Still, the thought of representing India in Test cricket would’ve felt a dream too far, even for a man whose life has been marked with achieving several such dreams. The 29-year-old’s incredible journey from playing tennis ball cricket in Chinnappampatti – a satellite village to Salem where his parents struggled to make ends meet – to the lower rungs of leather ball cricket in Chennai, to Ranji and the IPL have been well documented. But his 43-day journey from net ball bowler to making his debut across formats in Australia is just as momentous.
Natarajan wasn’t the only debutant to take three wickets in the first innings in Brisbane. Washington Sundar also scalped as many, and so did Shardul Thakur, whose appearance in Brisbane may well have been a second debut, given that he bowled just 10 balls against the West Indies in Hyderabad in 2018. While growing up, neither Sundar nor Thakur faced the economic hardships that Natarajan and Siraj did. But their cricketing journeys to the top were just as fraught with shortcomings.
Thakur is not the tallest fast bowler, standing at 5’9”. This explains why isn’t blessed with the pace of some of his ilk. And Sundar is a limited off-spinner, especially when compared to his Tamil Nadu colleague, R Ashwin. But what they lack in talent, they more than make up with their heart. That undying will to excel was especially witnessed during their seventh wicket partnership in the first innings in Brisbane, where their 123-run stand (India’s second best for any wicket in the series) denied the Australians a heavy lead. The hard-hitting Thakur made 67, the top score of the innings, and the perfectly balanced Sundar scored 62.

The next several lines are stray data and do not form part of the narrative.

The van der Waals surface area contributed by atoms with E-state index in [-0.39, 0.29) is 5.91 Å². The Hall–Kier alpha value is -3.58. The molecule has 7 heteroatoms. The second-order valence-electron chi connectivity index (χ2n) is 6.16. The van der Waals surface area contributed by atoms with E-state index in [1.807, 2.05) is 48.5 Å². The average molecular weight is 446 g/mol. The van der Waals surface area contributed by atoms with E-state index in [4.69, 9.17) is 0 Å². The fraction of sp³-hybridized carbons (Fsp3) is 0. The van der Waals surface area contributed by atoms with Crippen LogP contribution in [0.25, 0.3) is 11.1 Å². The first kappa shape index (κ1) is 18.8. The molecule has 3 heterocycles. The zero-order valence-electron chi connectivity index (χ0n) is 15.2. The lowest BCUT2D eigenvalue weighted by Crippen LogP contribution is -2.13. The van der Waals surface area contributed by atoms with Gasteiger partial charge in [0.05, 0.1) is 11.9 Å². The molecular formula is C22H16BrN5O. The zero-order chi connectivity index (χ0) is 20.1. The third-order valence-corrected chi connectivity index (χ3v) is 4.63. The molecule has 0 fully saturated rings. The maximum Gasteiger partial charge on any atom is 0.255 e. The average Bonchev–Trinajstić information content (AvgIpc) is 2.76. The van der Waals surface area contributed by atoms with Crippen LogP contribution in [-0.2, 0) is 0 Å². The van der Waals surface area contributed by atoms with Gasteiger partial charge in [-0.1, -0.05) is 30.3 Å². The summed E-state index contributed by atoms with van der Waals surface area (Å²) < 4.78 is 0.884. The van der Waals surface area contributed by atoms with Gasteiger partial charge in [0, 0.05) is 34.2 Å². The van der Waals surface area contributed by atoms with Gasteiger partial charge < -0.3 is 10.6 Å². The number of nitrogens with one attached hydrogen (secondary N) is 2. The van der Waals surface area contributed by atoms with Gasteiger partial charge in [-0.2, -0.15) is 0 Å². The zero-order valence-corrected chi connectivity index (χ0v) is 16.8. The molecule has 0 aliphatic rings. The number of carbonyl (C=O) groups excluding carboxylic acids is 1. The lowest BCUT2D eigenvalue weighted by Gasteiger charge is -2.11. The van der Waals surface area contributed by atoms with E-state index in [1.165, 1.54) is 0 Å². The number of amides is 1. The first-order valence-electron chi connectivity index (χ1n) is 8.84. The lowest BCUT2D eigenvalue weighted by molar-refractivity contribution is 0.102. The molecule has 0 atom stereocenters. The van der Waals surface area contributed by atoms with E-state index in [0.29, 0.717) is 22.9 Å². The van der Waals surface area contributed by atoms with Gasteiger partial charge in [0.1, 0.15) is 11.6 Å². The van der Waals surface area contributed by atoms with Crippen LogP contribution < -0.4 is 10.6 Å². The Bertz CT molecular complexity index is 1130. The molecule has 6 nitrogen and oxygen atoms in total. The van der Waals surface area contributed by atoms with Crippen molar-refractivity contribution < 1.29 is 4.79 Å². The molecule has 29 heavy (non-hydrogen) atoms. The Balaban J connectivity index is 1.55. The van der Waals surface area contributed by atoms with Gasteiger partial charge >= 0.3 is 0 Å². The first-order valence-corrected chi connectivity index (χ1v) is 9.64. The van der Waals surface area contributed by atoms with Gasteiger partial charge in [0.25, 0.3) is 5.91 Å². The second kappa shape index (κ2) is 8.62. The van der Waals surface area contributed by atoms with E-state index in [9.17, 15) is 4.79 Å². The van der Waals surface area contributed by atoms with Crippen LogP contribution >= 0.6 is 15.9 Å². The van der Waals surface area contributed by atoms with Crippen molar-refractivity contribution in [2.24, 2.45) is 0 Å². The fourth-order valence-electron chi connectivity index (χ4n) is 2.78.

Thakur followed that up with his best bowling performance too. But in an innings where he took four wickets and Siraj five, it was Navdeep Saini’s wicketless spell that won the crowd over. Saini, the Sydney debutant, bowled five long overs in the second innings in Brisbane with a groin pull, just so his friends in the attack could rest their tiring shoulders.
Sundar, Saini, Siraj, Natarajan and Thakur, they all stood out. But Shubman Gill dazzled, making him possibly the greatest find from a series full of great finds. Five of his six scores of 45, 35*, 50, 31, 7 and 91 tell you most of the story – that he hardly looked out of place as an opener since making his debut in Melbourne. But without his elegant essay with Cheteshwar Pujara in the final innings at the Gabba, Rishabh Pant would not have had a platform to launch his assault from.
Without Gill, there was perhaps no win, and he was rightfully handed one of the stumps as souvenir. As he walked with it in one hand in the lap of honour, Gill would perhaps have been assured of his career-swing from rookie to regular. While the same can’t be said of the others, there remains a certain beauty amid the sadness that the eleven players who created history at the Gabba may never feature together as a playing eleven again.